Despite being a prominent continental-scale feature, the late Mesoproterozoic North American Midcontinent Rift did not result in the break-up of Laurentia, and subsequently underwent structural inversion. The timing of inversion is critical for constraining far-field effects of orogenesis and processes associated with the rift's failure. The Keweenaw fault in northern Michigan (USA) is a major thrust structure associated with rift inversion; it places ca. 1093 Ma rift volcanic rocks atop the post-rift Jacobsville Formation, which is folded in its footwall. Previous detrital zircon (DZ) U-Pb geochronology conducted by laser ablation–inductively coupled plasma–mass spectrometry (LA-ICP-MS) assigned a ca. 950 Ma maximum age to the Jacobsville Formation and led researchers to interpret its deposition and deformation as postdating the ca. 1090–980 Ma Grenvillian Orogeny. In this study, we reproduced similar DZ dates using LA-ICP-MS and then dated 19 of the youngest DZ grains using high-precision chemical abrasion–isotope dilution–thermal ionization mass spectrometry (CA-ID-TIMS). The youngest DZ dated by CA-ID-TIMS at 992.51 ± 0.64 Ma (2σ) redefines the maximum depositional age of the Jacobsville Formation and overlaps with a U-Pb LA-ICP-MS date of 985.5 ± 35.8 Ma (2σ) for late-kinematic calcite veins within the brecciated Keweenaw fault zone. Collectively, these data are interpreted to constrain deposition of the Jacobsville Formation and final rift inversion to have occurred during the 1010–980 Ma Rigolet Phase of the Grenvillian Orogeny, following an earlier phase of Ottawan inversion. Far-field deformation propagated >500 km into the continental interior during the Ottawan and Rigolet phases of the Grenvillian Orogeny.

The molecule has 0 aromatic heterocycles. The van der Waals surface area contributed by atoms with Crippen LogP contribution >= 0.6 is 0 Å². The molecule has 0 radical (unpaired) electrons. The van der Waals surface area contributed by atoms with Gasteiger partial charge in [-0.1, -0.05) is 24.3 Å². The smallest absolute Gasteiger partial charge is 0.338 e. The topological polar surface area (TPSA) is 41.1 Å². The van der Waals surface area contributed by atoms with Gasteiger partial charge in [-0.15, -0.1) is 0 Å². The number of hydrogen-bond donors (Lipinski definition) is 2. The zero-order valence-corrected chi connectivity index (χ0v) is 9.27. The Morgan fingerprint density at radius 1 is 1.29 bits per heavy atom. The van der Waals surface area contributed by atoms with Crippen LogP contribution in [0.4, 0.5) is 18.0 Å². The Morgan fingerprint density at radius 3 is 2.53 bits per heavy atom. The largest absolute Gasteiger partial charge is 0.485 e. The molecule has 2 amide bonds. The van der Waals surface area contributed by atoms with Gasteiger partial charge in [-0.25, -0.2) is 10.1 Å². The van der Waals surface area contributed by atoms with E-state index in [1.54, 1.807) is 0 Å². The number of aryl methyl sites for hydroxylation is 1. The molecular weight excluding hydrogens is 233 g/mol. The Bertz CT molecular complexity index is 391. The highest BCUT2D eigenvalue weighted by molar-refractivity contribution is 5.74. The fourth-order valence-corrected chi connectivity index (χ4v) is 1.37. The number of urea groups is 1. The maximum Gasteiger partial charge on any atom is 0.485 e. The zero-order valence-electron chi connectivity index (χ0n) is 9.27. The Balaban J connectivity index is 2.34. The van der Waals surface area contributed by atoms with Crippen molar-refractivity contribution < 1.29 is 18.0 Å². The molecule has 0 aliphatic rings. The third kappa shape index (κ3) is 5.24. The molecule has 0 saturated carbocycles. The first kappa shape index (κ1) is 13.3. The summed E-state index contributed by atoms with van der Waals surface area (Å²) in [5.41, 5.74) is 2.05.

The late Mesoproterozoic Midcontinent Rift (MCR) is a prominent tectonomagmatic feature that extends >2000 km through the Laurentia craton (Fig. 1; Ojakangas et al., 2001; Woodruff et al., 2020). In the vicinity of Lake Superior, there is a well-exposed >10-km-thick succession of ca. 1110–1083 Ma rift-related volcanic rocks overlain by >4 km of post-rift sedimentary strata (Cannon, 1992; Swanson-Hysell et al., 2019). Given the significant lithospheric thinning associated with rifting (Behrend et al., 1988), an outstanding question is why the rift did not lead to the break-up of Laurentia. A leading hypothesis is that cessation of extension occurred due to far-field compressional stresses associated with the ca. 1090–980 Ma Grenvillian Orogeny (Cannon and Hinze, 1992; Cannon, 1994). Following rifting and an interval of post-rift thermal subsidence, the MCR underwent structural inversion with crustal-scale folding and reverse faulting (Fig. 1; Cannon et al., 1993). However, the timing of inversion is disputed. It has been proposed that this inversion occurred during the Ottawan Phase (ca. 1090–1030 Ma; Cannon, 1994) or during the Rigolet Phase (ca. 1010–980 Ma; Swanson-Hysell et al., 2019) of the Grenvillian Orogeny, or during post-Grenvillian Appalachian compression (Craddock et al., 2013; Malone et al., 2016).